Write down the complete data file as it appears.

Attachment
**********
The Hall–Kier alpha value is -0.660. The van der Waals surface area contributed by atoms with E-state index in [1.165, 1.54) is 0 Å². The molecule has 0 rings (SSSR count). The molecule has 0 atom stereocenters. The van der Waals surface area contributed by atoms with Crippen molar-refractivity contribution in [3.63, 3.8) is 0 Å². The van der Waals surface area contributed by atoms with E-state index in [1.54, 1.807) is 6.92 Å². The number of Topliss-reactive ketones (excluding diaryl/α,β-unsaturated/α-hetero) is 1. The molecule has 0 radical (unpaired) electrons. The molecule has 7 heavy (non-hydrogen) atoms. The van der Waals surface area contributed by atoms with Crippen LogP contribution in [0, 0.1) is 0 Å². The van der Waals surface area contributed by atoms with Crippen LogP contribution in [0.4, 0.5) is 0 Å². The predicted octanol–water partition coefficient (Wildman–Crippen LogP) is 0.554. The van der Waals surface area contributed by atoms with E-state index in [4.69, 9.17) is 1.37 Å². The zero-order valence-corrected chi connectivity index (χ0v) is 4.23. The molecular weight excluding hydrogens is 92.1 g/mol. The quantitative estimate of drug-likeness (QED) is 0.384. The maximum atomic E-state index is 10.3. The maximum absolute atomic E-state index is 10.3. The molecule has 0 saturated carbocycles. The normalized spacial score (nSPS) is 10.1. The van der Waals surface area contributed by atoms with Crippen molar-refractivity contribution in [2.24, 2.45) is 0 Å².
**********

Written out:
The Hall–Kier alpha value is -0.660. The van der Waals surface area contributed by atoms with E-state index in [1.165, 1.54) is 0 Å². The molecule has 0 rings (SSSR count). The molecule has 0 atom stereocenters. The van der Waals surface area contributed by atoms with Crippen molar-refractivity contribution in [3.63, 3.8) is 0 Å². The van der Waals surface area contributed by atoms with E-state index in [1.54, 1.807) is 6.92 Å². The number of Topliss-reactive ketones (excluding diaryl/α,β-unsaturated/α-hetero) is 1. The molecule has 0 radical (unpaired) electrons. The molecule has 7 heavy (non-hydrogen) atoms. The van der Waals surface area contributed by atoms with Crippen LogP contribution in [0, 0.1) is 0 Å². The van der Waals surface area contributed by atoms with Crippen LogP contribution in [0.4, 0.5) is 0 Å². The predicted octanol–water partition coefficient (Wildman–Crippen LogP) is 0.554. The van der Waals surface area contributed by atoms with E-state index in [4.69, 9.17) is 1.37 Å². The zero-order valence-corrected chi connectivity index (χ0v) is 4.23. The molecular weight excluding hydrogens is 92.1 g/mol. The quantitative estimate of drug-likeness (QED) is 0.384. The maximum atomic E-state index is 10.3. The maximum absolute atomic E-state index is 10.3. The molecule has 0 saturated carbocycles. The normalized spacial score (nSPS) is 10.1. The van der Waals surface area contributed by atoms with Crippen molar-refractivity contribution in [2.24, 2.45) is 0 Å².